In the Real Deal recently, agent Bruce Ehrmann described the $110 million listing of the penthouse in the Woolworth building, downtown Manhattan, as “somewhere between aspirational and impossible.” He also said “which is not to say it won’t be sold.”
Listing luxury penthouses for numbers that are often higher than the skyscrapers in which they sit, is often a stab in the dark. It’s a punt on the belief that a billionaire may be looking for the kind of property with the kind of price that other’s, even people in their social circles, may find absurd. And it’s this “aspirational” pricing which has always driven the Manhattan market. While some agents may balk and publicly deride lofty numbers, they will be the first people to take advantage of them when they are matched with buyers.
Billionaires didn’t get to be where they are by being dumb. Casting ego side, the buyer of a $100 million residence is also buying into its location and in the case of the Woolworth Building, its iconic status. All that should add up to healthy investment which, over time, will accrue in the millions rather than hundreds of thousands.
However, because of the limited pool of buyers, selling an expensive property can take time. The challenge for an agent is keeping the energy and interest cranked up when its been sitting on the market for several months. If a property starts to stagnate, everything about it becomes a problem. In the case of the Woolworth building, the interiors were initially considered too masculine and have been changed. But the fact that people are talking about the building, even if it is because of its price tag, can often be help keep a property in the spotlight, an often used publicity stunt, which becomes obvious when a property eventually sells for way under asking.
“Some sellers are attracted to fantasy pricing,” said Donna Olshan of Olshan Realty said in the same Real Deal article. “A huge price makes them feel good, but the truth is that nothing Downtown has ever come close to this price.”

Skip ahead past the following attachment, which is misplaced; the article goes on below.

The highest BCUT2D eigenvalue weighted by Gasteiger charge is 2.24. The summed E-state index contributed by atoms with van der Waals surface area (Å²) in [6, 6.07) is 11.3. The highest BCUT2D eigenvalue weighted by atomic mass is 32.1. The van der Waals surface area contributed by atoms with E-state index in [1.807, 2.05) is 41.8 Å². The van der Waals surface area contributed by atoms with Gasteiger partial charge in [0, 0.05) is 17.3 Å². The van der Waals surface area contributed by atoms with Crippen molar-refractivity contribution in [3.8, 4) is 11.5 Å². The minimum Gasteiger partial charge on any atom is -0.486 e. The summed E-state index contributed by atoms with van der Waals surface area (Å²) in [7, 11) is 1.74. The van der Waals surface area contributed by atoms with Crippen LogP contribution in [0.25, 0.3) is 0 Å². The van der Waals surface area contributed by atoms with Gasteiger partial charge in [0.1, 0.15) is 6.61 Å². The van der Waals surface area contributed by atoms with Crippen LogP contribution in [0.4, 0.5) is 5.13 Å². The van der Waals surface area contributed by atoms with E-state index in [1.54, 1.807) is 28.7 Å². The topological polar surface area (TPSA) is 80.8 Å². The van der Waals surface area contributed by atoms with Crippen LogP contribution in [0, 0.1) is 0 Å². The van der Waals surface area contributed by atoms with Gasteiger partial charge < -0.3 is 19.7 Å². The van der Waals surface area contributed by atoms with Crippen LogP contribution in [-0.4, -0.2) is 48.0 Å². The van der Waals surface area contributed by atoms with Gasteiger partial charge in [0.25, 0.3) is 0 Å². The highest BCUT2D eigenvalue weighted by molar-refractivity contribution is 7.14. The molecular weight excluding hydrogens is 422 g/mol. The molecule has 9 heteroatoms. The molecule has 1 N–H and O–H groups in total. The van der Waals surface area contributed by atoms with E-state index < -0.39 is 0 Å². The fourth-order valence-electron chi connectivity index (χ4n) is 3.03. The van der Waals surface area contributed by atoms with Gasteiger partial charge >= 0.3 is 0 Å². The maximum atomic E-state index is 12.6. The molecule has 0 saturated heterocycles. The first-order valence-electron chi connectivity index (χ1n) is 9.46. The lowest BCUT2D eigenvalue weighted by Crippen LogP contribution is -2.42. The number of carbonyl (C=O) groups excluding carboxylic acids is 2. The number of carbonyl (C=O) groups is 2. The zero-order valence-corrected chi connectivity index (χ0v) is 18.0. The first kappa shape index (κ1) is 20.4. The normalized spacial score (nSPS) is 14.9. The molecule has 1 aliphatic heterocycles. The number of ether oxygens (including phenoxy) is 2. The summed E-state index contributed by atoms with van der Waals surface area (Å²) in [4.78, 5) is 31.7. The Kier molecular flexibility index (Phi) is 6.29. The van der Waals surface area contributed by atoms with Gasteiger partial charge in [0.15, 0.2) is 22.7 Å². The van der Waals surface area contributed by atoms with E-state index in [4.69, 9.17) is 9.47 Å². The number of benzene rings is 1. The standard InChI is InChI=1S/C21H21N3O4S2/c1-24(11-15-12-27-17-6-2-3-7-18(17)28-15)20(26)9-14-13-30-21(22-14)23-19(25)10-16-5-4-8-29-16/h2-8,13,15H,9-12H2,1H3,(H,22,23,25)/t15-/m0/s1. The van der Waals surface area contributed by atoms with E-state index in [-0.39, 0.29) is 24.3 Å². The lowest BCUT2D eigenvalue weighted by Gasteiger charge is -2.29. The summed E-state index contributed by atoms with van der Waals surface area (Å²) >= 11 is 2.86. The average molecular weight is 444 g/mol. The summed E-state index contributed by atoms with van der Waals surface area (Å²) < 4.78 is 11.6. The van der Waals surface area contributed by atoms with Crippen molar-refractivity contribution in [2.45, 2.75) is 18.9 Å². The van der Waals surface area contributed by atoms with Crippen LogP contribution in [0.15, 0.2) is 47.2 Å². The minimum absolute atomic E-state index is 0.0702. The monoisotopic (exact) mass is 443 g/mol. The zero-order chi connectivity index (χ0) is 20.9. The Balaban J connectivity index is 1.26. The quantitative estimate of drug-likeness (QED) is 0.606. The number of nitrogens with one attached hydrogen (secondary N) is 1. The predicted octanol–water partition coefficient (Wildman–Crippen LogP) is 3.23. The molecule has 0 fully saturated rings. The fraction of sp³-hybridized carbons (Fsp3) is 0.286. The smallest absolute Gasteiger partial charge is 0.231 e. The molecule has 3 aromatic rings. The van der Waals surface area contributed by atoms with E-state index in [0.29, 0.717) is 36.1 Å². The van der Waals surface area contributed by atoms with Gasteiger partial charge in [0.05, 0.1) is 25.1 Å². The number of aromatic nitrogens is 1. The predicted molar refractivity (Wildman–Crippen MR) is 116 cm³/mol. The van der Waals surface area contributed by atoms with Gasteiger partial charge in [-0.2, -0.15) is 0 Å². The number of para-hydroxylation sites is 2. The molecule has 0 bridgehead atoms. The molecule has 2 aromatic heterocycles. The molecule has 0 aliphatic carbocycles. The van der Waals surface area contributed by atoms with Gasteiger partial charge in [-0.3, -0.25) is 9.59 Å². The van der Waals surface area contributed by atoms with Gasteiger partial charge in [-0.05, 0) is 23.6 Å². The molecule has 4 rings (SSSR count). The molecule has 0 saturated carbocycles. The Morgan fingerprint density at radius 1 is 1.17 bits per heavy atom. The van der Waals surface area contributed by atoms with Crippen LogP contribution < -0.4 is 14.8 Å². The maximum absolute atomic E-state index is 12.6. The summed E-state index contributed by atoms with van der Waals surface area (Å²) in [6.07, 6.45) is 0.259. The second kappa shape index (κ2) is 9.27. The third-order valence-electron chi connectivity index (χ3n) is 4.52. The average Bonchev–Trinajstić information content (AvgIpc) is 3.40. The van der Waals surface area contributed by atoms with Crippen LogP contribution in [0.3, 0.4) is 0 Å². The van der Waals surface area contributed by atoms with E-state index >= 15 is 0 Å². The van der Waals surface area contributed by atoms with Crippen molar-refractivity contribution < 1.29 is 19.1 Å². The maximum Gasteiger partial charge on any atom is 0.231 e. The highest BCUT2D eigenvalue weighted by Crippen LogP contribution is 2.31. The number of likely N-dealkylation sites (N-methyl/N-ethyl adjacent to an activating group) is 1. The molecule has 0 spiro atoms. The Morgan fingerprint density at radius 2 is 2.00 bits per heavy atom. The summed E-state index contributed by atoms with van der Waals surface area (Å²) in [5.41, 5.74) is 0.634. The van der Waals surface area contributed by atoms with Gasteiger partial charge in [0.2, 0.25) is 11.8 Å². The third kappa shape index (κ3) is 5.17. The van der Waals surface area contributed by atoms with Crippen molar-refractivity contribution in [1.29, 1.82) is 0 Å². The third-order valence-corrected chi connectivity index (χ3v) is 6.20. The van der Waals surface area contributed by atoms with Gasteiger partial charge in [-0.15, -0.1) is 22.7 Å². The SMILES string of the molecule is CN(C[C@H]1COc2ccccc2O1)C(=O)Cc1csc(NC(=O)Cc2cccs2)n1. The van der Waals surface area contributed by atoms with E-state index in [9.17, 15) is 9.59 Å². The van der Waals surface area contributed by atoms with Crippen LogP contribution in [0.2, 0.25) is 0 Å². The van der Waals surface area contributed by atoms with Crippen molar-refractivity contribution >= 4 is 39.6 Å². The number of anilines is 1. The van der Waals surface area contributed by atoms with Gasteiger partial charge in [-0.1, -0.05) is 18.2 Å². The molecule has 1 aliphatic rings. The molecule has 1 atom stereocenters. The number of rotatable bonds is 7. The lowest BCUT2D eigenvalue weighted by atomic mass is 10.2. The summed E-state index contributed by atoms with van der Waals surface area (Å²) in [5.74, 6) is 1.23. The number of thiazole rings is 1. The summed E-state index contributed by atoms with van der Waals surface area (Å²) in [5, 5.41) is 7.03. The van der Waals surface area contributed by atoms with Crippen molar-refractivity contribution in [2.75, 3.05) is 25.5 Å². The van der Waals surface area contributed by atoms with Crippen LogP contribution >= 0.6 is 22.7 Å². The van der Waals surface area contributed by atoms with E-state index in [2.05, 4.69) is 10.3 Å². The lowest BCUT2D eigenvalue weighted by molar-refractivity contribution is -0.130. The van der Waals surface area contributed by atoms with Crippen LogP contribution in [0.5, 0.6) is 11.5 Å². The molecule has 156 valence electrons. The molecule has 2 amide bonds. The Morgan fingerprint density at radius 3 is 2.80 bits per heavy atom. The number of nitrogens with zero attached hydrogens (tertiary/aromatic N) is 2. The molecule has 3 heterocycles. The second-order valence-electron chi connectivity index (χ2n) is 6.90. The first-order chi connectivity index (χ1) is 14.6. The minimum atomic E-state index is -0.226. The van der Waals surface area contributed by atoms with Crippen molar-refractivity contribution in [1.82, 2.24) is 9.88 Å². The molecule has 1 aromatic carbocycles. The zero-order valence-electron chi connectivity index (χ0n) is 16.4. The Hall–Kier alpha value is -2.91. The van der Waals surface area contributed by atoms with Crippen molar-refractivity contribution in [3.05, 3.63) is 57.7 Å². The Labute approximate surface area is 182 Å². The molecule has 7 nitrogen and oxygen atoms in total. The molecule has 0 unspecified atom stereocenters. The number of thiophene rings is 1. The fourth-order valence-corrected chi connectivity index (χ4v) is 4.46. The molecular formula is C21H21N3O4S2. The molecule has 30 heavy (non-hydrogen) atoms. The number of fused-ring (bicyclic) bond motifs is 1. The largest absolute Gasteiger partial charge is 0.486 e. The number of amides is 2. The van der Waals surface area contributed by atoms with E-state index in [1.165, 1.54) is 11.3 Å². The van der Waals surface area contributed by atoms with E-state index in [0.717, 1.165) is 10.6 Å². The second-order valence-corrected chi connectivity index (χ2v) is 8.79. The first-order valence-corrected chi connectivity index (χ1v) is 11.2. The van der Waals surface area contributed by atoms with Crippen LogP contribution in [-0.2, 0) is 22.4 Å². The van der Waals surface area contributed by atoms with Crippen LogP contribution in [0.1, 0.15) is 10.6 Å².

The last time a property sold for above $100 million was in 2015 at Extell’s One57, though rumors are currently swirling of huge deals which far supersede that number at Vornado Realty’s 220 Central Park South, dubbed “billionaire’s bunker” (billionaire Ken Griffin is said to be paying $250 million for a three floor apartment) which won’t be available until next year. New residents of that building may include rock star Sting, who along with wife, Trudie Syler, have just sold his their penthouse duplex in another iconic building, 15 Central Park West, for $50 million, almost doubling their investment of $27 million, nine years ago.They are said to be trading up to neighboring 220 C.P.S. If the rumored numbers becomes a reality, then the $100 million price tag will no longer seem quite as aspirational as it once was.
Certain addresses keep cropping up as containing “trophy properties”. When Russian billionaire Dmitry Rybolovlev paid $88 million, then a record, to buy a penthouse in Sting’s former abode of 15 C.P.W. a snowball effect occurred which allowed properties to be priced at the $100 million and above mark. But this snowball isn’t likely to turn into an avalanche. Buyers at this price point are few and far between, despite the best amenities and views that money can offer. “Don’t expect this to reflect a trend in the market in any way,” noted Jonathan Miller, Real Estate Appraiser and President and CEO of Miller Samuel Inc.,of a Griffin’s purported $250 million buy.
We’re relieved to hear it.